|Three metres of waxcloth for $3!|
I want to talk about scoring the three metres of discontinued waxcloth (really wide, too: 54 inches) that you see here, for a grand total of $3.15! At regular price, it would have been $13.62... not that I would have paid that because I wouldn't have purchased it. I have never sewn with waxcloth before, so until I saw this "too good to pass up" dollar per metre price, it really hadn't occurred to me to consider crafting with it.
Well, maybe that's not entirely true. Using some sort of waterproof material had always been in the back of my mind for my passport organizer and toiletry case projects, but I didn't want to commit.
But now that I have these funky supplies on hand — which were so cheap as to be throwaway — I think I'll take the plunge and make something out of waxcloth.
So what exactly is this stuff? Apparently it's "whatever" material (cotton, canvas, etc.) that's been treated with paraffin wax prior to being woven into a fabric. It's essentially a water-proofing technique from the old days. It has a bit of a vinyl-ly feel, but is thin enough that I don't think it'll be difficult to work with. The online Oxford dictionary defines waxcloth as "cloth that is impregnated with oil for covering floors and tables; oilcloth". To be honest, I'm a bit fuzzy as I have seen waxcloth/oilcloth and laminated cottons described to the point where I'm not exactly sure what I have... other than that the store labelled what I bought as "waxcloth". (Although it's not a fabric store and they also had clear vinyls hanging on the same racks.)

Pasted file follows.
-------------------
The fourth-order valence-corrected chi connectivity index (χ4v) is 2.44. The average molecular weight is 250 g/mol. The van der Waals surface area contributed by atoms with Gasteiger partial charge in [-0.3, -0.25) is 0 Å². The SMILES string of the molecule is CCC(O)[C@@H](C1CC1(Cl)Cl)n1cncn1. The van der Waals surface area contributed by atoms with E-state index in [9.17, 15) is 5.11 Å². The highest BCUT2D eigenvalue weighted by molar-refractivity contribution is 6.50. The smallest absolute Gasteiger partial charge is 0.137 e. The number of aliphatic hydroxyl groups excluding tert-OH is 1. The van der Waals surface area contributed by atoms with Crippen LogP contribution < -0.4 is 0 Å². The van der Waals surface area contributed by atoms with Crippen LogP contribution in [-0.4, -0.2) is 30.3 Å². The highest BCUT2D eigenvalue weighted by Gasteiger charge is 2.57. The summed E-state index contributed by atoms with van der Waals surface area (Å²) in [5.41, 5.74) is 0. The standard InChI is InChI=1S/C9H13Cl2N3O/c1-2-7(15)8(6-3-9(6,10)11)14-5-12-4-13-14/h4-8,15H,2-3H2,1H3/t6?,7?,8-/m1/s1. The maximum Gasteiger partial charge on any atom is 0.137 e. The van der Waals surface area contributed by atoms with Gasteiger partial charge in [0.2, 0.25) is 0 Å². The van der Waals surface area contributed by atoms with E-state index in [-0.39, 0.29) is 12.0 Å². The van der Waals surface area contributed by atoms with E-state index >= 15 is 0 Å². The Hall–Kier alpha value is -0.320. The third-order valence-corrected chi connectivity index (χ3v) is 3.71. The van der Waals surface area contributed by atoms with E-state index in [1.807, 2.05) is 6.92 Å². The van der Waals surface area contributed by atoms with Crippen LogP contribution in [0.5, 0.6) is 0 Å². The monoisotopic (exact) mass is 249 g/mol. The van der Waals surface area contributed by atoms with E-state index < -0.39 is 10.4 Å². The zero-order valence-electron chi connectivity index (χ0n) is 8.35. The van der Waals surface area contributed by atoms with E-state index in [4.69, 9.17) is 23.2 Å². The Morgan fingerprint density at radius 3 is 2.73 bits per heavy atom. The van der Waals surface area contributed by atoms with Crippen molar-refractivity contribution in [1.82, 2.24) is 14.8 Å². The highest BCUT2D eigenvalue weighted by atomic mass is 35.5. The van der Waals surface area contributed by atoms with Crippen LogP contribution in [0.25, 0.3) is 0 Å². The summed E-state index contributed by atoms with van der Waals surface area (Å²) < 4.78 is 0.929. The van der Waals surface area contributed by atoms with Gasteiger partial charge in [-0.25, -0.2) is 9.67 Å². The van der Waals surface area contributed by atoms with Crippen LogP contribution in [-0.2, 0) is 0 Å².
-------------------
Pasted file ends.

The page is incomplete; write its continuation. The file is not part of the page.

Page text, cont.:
Anyway, here it is sewn together.
It was easy to sew and did not pose any problems. Here I've picked open one of the seams to show what will be an issue, however: mistakes. They may wind up being costly because stitching holes will not close up like with regular fabric (and in fact, may act as "perforation points").
Here is the item turned right side out to show the finished seam. I used a longer stitch length than normal to prevent the seam from being pulled apart easily (i.e., the "perforation" thing again).
And finally, I decided to sew on the right side of the fabric to see if I could "feel" any appreciable difference and am happy to report that I had no issues again. The material fed perfectly fine without using a special presser foot.
If you're now similarly inspired, this laminated toiletry travel bag from Sew4Home (another great sewing resource, by the way) might be a good starter project.